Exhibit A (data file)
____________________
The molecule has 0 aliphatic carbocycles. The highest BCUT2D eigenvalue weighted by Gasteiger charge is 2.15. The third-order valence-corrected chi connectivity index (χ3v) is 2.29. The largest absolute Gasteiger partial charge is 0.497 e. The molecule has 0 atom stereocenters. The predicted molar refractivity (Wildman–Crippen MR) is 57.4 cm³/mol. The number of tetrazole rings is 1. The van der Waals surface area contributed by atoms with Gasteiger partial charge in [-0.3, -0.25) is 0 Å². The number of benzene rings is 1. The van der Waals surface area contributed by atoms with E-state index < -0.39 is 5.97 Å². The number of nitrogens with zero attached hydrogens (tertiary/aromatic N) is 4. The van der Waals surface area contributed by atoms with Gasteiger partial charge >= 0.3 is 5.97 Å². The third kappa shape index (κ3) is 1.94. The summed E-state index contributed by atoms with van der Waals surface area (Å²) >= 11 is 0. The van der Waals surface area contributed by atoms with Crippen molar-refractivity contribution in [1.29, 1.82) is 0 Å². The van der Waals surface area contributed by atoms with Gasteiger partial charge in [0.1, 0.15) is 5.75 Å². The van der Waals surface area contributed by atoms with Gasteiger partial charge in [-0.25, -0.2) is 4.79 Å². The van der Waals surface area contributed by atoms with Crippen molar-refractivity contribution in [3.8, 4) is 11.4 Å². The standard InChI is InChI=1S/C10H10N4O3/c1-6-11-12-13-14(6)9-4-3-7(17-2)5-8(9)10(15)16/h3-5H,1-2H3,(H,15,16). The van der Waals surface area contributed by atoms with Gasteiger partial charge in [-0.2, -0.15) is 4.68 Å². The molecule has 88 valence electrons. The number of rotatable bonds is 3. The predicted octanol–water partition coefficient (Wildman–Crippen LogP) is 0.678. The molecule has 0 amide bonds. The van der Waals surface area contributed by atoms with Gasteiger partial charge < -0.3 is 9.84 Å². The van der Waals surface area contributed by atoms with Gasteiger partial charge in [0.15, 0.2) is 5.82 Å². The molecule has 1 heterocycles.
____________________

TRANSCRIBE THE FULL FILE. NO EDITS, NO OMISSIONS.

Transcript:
The molecule has 0 aliphatic carbocycles. The highest BCUT2D eigenvalue weighted by Gasteiger charge is 2.15. The third-order valence-corrected chi connectivity index (χ3v) is 2.29. The largest absolute Gasteiger partial charge is 0.497 e. The molecule has 0 atom stereocenters. The predicted molar refractivity (Wildman–Crippen MR) is 57.4 cm³/mol. The number of tetrazole rings is 1. The van der Waals surface area contributed by atoms with Gasteiger partial charge in [-0.3, -0.25) is 0 Å². The number of benzene rings is 1. The van der Waals surface area contributed by atoms with E-state index < -0.39 is 5.97 Å². The number of nitrogens with zero attached hydrogens (tertiary/aromatic N) is 4. The van der Waals surface area contributed by atoms with Gasteiger partial charge >= 0.3 is 5.97 Å². The third kappa shape index (κ3) is 1.94. The summed E-state index contributed by atoms with van der Waals surface area (Å²) >= 11 is 0. The van der Waals surface area contributed by atoms with Crippen molar-refractivity contribution in [1.29, 1.82) is 0 Å². The van der Waals surface area contributed by atoms with Gasteiger partial charge in [0.1, 0.15) is 5.75 Å². The van der Waals surface area contributed by atoms with Gasteiger partial charge in [-0.25, -0.2) is 4.79 Å². The van der Waals surface area contributed by atoms with Crippen molar-refractivity contribution in [3.8, 4) is 11.4 Å². The standard InChI is InChI=1S/C10H10N4O3/c1-6-11-12-13-14(6)9-4-3-7(17-2)5-8(9)10(15)16/h3-5H,1-2H3,(H,15,16). The van der Waals surface area contributed by atoms with Gasteiger partial charge in [-0.2, -0.15) is 4.68 Å². The molecule has 88 valence electrons. The number of rotatable bonds is 3. The predicted octanol–water partition coefficient (Wildman–Crippen LogP) is 0.678. The molecule has 0 amide bonds. The van der Waals surface area contributed by atoms with Gasteiger partial charge < -0.3 is 9.84 Å². The van der Waals surface area contributed by atoms with Gasteiger partial charge in [0.15, 0.2) is 5.82 Å². The molecule has 1 heterocycles.